WHY DO WE NEED TO TAKE CARE OF OUR HANDS AND NAILS EVEN MORE DURING THIS COVID-19 PANDEMIC
Health officials around the world have emphasised that washing our hands regularly and thoroughly is one of the most effective ways to slow the spread of coronavirus infection.
However as we are adapting to life in the new normal, frequent handwashing can cause skin to flake, itch, crack and even bleed without proper measure taken in advance to prevent it. It’s also easy for existing skin condition to flare up. ‘This can cause open wounds in your skin that can allow in bacteria and other germs, and increase your risk for infection (AAD, 2021). Some dermatologists are even reporting an increase in patients presenting with eczema.
What’s happening to our skin?
The top layer of our skin is the skin’s key protective layer. Frequent hand washing with repetitive exposure to water, soap and skin cleansers will disrupt the outer layer of the skin, allowing the soap to penetrate deeper into the skin, thus causing more skin irritation, inflammation and itching.
Dry skin often means that the nails are also dry. When the skin surrounding the nail bed or nail matrix is dry, it could damage the nails as they grow. Frequent handwashing also does a number on your nails because they lose water faster than the skin does. The constant washing and sanitizing can cause nails to dry out and become brittle.
Because prevention is the best medicine, we’ve rounded up our top tips on how you can now heal dry skin and brittle nails while you continue to wash and sanitise your hands as needed;
✔️Use moisturising hand cleanser and hand sanitiser.
The Ministry of Health (MOH) recommends the use of hand sanitiser that contains at least 60% of alcohol. Due to its high alcohol content, hand sanitiser can be particularly dry for the skin and nails. When applying hand sanitizer, try not to get it on your nails. I always prefer the gel type hand sanitiser as there not as drying.
On the other hand, when you shop for a hand cleanser, it’s best to go for the ones with pH balanced because they are with low-irritant formula, free from colour, fragrance and other common irritants – it won’t wash and strip away the skin’s natural oil layer and it’s naturally gentler on the nails.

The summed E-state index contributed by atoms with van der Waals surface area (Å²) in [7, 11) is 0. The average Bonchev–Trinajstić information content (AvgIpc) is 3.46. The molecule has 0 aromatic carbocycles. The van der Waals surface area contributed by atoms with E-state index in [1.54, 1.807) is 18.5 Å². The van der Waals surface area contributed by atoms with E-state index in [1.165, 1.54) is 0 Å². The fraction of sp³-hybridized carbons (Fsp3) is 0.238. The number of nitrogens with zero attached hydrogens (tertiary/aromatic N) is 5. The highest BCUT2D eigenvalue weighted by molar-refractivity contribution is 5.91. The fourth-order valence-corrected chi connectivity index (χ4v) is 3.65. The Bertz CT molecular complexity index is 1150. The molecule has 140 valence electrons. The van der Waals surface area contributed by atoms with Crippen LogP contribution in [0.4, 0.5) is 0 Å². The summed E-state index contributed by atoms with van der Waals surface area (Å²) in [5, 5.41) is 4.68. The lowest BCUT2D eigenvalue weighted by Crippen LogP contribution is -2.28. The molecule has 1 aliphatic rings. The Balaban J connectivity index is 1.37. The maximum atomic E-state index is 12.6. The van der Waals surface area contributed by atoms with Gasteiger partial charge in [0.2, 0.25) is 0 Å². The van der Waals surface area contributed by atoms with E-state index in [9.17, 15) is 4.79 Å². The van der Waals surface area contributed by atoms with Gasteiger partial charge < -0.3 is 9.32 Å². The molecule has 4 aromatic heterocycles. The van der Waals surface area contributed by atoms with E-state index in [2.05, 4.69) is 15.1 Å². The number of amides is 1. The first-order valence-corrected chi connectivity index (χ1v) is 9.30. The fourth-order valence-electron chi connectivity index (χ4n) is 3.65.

✔️Wash with cool or room temperature water. Hot water washes away healthy oils.
It’s a good thing we generally have room temperature water runs out from the tap. Worth to take note that ‘washing hands repeatedly in water that’s too hot could lead to irritation and damaged skin’ (Times, 2017). So, wash your hands with hot water only when you need to.
In the case for people who perform “wet work” such as health-care workers, hairdressers, food handlers and cleaners, where they are exposed to water or hot water many more times a day, wearing a protective glove can help to prevent the skin from drying out too much.
✔️Moisturise hands and nails after washing or sanitising.
You can skip the fancy lotions and use oil to moisturize your hands. It is my current go-to hand-care routine. I believe in the most basic component of all lotions, the oil is the one that actually provides the moisturising action that your skin needs. Plus with a hand oil, you can nourish the nails and cuticles too. Save the time on application and spend less for getting two jobs done!
But of course if you’re going for the conventional moisturiser, always go for cream based. They are with a higher oil concentration (a 50-50 ration of water and oil) and thicker in consistency in that it provides a barrier that keeps skin ultra-hydrated.
Apply hand oil or hand cream immediately after drying your hand from washing or after hand sanitiser dries.
✔️Wear gloves when doing the dishes or cleaning.
Most of the time, nails get damaged due to our daily household chores especially while cooking and washing the dishes. Whether you cook and hand-wash your dishes or not, you should own a pair of dish gloves. These durable, waterproof wonders are your first line of defense against dry, cracked skin. The gloves will keep your manicure from getting destroyed too.
If you still have dry skin after following these tips, you may need to consult with a dermatologist. To heal dry skin, some people need a prescription cream. A dermatologist can diagnose and provide the treatment you need.
Yours truly, Iva❤️
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